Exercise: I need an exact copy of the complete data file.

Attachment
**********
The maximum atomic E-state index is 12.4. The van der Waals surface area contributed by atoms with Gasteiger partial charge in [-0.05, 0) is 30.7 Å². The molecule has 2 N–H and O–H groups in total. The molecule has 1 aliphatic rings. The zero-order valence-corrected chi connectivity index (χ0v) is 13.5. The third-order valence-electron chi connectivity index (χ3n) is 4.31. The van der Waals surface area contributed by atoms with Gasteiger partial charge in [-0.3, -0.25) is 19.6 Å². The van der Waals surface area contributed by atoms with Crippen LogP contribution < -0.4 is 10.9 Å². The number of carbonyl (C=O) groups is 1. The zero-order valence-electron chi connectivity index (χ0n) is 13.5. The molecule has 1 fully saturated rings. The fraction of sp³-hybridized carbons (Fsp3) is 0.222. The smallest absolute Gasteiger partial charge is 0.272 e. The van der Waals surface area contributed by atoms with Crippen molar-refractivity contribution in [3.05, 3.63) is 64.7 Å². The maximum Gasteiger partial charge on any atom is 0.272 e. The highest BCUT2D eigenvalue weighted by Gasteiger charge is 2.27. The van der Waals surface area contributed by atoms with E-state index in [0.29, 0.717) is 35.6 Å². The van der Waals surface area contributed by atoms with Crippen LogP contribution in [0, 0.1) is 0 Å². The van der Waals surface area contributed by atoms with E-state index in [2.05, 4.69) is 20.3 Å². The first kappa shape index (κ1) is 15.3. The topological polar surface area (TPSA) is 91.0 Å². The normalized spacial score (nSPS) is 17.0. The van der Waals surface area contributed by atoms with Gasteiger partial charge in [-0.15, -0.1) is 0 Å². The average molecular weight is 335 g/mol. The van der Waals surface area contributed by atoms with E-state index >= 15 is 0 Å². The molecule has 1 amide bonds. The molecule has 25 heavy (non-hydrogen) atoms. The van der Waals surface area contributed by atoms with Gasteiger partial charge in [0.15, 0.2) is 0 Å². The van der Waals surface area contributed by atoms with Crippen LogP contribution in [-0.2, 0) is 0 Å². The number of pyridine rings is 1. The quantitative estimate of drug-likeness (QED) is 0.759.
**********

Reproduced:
The maximum atomic E-state index is 12.4. The van der Waals surface area contributed by atoms with Gasteiger partial charge in [-0.05, 0) is 30.7 Å². The molecule has 2 N–H and O–H groups in total. The molecule has 1 aliphatic rings. The zero-order valence-corrected chi connectivity index (χ0v) is 13.5. The third-order valence-electron chi connectivity index (χ3n) is 4.31. The van der Waals surface area contributed by atoms with Gasteiger partial charge in [-0.3, -0.25) is 19.6 Å². The van der Waals surface area contributed by atoms with Crippen LogP contribution < -0.4 is 10.9 Å². The number of carbonyl (C=O) groups is 1. The zero-order valence-electron chi connectivity index (χ0n) is 13.5. The molecule has 1 fully saturated rings. The fraction of sp³-hybridized carbons (Fsp3) is 0.222. The smallest absolute Gasteiger partial charge is 0.272 e. The van der Waals surface area contributed by atoms with Crippen molar-refractivity contribution in [3.05, 3.63) is 64.7 Å². The maximum Gasteiger partial charge on any atom is 0.272 e. The highest BCUT2D eigenvalue weighted by Gasteiger charge is 2.27. The van der Waals surface area contributed by atoms with E-state index in [0.29, 0.717) is 35.6 Å². The van der Waals surface area contributed by atoms with Crippen LogP contribution in [0, 0.1) is 0 Å². The van der Waals surface area contributed by atoms with E-state index in [2.05, 4.69) is 20.3 Å². The first kappa shape index (κ1) is 15.3. The topological polar surface area (TPSA) is 91.0 Å². The normalized spacial score (nSPS) is 17.0. The van der Waals surface area contributed by atoms with Gasteiger partial charge in [-0.15, -0.1) is 0 Å². The average molecular weight is 335 g/mol. The van der Waals surface area contributed by atoms with E-state index >= 15 is 0 Å². The molecule has 1 amide bonds. The molecule has 25 heavy (non-hydrogen) atoms. The van der Waals surface area contributed by atoms with Gasteiger partial charge in [0.15, 0.2) is 0 Å². The van der Waals surface area contributed by atoms with Crippen LogP contribution in [-0.2, 0) is 0 Å². The number of pyridine rings is 1. The quantitative estimate of drug-likeness (QED) is 0.759.